California brick
CALIFORNIA BRICKS


Fresno Brick and Tile Company North Yard

View of the north brickyard of the Fresno Brick and Tile Company.
View of the north brickyard of the Fresno Brick
and Tile Company. From The Clayworker, 1904.

History


On May 4, 1901, the Fresno Brick and Tile Company was incorporated with a capital stock of $25,000, and E. Riggins as president, F.M. Miller as secretary, and F.D. Prescott, E.M. Prescott, and W.F. Beard as directors. Emmett Riggins was the manager of the first brickyard, which was established at Andrews siding on the south side of the Santa Fe railroad, 3 miles north of Fresno, California. This yard was among six brickyards that were manufacturing bricks in Fresno, then a city of 20,000, during the building boom of the early 1900s. The first bricks were handmade for use in the foundations of the brickyard plant. Machinery was ordered from the East to manufacture stiff-mud wire-cut bricks. The company had 40 acres of adobe clay which was good for making durable building bricks. The brickyard started up in May 1901.

View of the clay dump at the Fresno Brick and Tile Company north yard.
View of the clay dump at the Fresno Brick and Tile
Company north yard. From The Clayworker, 1904.

View of the boiler and engine house at the Fresno Brick and Tile Company north yard.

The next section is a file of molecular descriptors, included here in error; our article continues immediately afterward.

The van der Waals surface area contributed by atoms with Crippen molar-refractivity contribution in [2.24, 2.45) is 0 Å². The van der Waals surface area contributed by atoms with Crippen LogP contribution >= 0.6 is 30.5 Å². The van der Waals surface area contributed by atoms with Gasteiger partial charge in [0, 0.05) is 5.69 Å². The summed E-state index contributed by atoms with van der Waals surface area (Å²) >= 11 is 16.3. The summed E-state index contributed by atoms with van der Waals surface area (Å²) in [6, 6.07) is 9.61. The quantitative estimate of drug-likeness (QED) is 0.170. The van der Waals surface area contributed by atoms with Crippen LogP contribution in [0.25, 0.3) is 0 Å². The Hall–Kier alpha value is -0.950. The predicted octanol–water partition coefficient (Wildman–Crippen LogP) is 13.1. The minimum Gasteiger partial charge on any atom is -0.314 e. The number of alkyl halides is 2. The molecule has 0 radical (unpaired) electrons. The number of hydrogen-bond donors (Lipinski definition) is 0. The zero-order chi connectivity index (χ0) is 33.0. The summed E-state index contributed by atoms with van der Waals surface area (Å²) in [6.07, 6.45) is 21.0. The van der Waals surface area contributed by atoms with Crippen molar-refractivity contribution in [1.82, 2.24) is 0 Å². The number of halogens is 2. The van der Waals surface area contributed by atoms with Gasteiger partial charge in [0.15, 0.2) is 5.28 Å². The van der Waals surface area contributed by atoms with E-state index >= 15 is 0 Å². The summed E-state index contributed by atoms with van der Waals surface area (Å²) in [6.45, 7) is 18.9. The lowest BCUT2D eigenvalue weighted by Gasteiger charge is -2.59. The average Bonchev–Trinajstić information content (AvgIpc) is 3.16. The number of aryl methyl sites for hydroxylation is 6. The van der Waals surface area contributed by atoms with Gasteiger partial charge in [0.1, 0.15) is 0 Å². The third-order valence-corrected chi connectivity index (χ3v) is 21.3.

View of the boiler and engine house at the Fresno Brick
and Tile Company north yard. From The Clayworker, 1904.

The clay was delivered by two-wheeled scrapers at a cost of $6 per day and dumped at the plant. From the dump, the clay was fed to the pug-mill by two men by pushing it through a trap into the hopper of the mill below. The mill contained two boilers with a combined capacity of 75 horsepower. The material then went to a Raymond No. 2 stiff-mud brick machine of 30,000 capacity in 10 hours. The brick machine was powered by a 50-horsepower engine. After the clay column was cut into bricks by wires, four off-bearers with trucks wheeled the bricks to drying racks seven tiers high, with 44 bricks per tier. Drying time was only three days during the summer, but 7 days during the spring months. Canvas was placed between the racks to check the evaporation from the green bricks to prevent them from cracking in the summer heat. Because the racks were not protected from rain, the yard did not begin operations until April or May of each year.

View of the Raymond No. 2 brick machine at the Fresno Brick and Tile Company north yard.
View of the Raymond No. 2 brick machine at the Fresno Brick
and Tile Company north yard. From The Clayworker, 1904.

View of the drying sheds at the Fresno Brick and Tile Company north yard.
View of the drying sheds at the Fresno Brick and
Tile Company north yard. From The Clayworker, 1904.

When sufficiently dried, the green bricks were set in a clamp kiln, which held 400,000 to 600,000 bricks. The kiln was fitted with 35 tips for spraying the oil during burning. Oil was delivered to the tips by a supply pipe from an underground oil tank and pump, which was also connected to a steam pipe and required a 40-horsepower boiler to spray the oil. The tips entered the kiln at the arches. The quantities of both oil and steam were regulated by proper valves under the watch of the burner, who maintained proper heat throughout the kiln. The cost of a 42-gallon barrel of oil cost 61 cents, which at that price cost $1.25 per thousand to burn the brick. It required 7 days for burning a kiln. The product was described as "a bright red color of exceptional strength."